To St. John’s College Faculty
[Annapolis, Md., 26 March 1791]
The satisfaction which I have derived from my visit to your infant Seminary is expressed with real pleasure, and my wishes for its progress to perfection are preferred with sincere regard.
The very promising appearance of its infancy must flatter all its friends, (among whom I entreat you to class me,) with the hope of an early, and at the same time a mature manhood.
You will do justice to the sentiments, which your kind regard towards myself inspires, by believing that I reciprocate the good wishes contained in your address—and I sincerely hope the excellence of your seminary will be manifested in the morals and science of the youth, who are favored with your care.1
GW reached Annapolis on 25 Mar. 1791 after spending a wretched night in a boat stuck on a bar within a mile of the city. The president was greeted by Maryland governor John Eager Howard and visited the Maryland State House before proceeding to St. John’s College, where he received a congratulatory address from the faculty of the school. GW remained in Annapolis on 26 Mar., “preparing papers &ca. against my arrival at George Town” for his meeting with the proprietors of land within the federal district. He attended a ball held that evening in his honor and departed the city the next morning, lodging for the night of 27 Mar. at Bladensburg, Md. (Diaries description begins Donald Jackson and Dorothy Twohig, eds. The Diaries of George Washington. 6 vols. Charlottesville, Va., 1976–79. description ends , 6:100–102).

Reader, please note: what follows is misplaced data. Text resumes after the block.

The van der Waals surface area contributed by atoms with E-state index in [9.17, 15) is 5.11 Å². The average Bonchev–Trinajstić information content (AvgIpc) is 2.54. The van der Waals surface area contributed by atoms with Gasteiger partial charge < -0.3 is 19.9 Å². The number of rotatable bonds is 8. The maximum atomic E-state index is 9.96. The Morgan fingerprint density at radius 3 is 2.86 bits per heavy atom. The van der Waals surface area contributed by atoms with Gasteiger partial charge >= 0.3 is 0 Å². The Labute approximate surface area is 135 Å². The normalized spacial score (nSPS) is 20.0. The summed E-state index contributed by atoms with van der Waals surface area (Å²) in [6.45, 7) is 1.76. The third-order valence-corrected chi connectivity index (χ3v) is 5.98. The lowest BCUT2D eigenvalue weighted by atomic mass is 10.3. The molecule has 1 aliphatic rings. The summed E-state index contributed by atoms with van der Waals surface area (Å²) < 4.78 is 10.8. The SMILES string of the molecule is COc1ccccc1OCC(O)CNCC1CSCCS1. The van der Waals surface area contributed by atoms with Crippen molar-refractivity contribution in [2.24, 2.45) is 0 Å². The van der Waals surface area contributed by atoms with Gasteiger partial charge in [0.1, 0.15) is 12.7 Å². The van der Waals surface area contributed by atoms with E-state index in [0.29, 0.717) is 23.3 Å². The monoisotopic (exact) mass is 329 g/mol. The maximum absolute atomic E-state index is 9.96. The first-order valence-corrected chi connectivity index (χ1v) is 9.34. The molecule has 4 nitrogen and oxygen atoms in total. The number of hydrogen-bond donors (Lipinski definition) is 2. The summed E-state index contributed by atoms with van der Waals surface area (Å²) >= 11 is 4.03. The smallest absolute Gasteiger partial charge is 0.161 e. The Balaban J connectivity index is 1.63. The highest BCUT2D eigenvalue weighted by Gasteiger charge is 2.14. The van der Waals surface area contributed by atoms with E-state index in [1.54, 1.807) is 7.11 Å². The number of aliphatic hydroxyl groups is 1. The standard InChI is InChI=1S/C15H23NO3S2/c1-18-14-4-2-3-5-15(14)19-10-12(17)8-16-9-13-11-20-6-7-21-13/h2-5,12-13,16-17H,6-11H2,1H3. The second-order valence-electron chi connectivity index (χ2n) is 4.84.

1. The address, signed on behalf of the faculty by John McDowell (1751–1820), principal of St. John’s College, who graduated from the College of Philadelphia before serving as a private in Capt. Samuel Patton’s company during the Revolution, reads: “We the faculty of St John’s College beg leave to express the sincere joy, which the honour of your presence in our infant seminary afforded us. In common with all those who superintend the education of youth, we must feel a lively gratitude to the defender of liberty, the guardian of his country’s peace and consequently the great patron of literature. But as this Seminary was begun, since the united voice of free America called you to preside over its most important interests, and ensure to them the continuance of those blessings which your calm foresight and steady fortitude had been the happy means of procuring, it seems in a peculiar manner to look up to you with filial respect. That it dates its birth from this grand Era, which has placed you at the head of fifteen distinct sovereign states, united into one mighty republic, is regarded by its friends as an auspicious circumstance and flattering assurance of its future eminence and usefulness. To the friend of virtue and his country, the rise of Colleges, where the youth of generations yet unborn may be taught to admire and emulate the great and good, must give a heartfelt delight, as they promise perpetuity to the labours and renown of the Patriot and Hero. Our earnest prayer is, that a kind providence may continually watch over you and preserve a life, long indeed already, if measured by deeds of worth and fulness of honours, but too short as yet for your Country” (DLC:GW).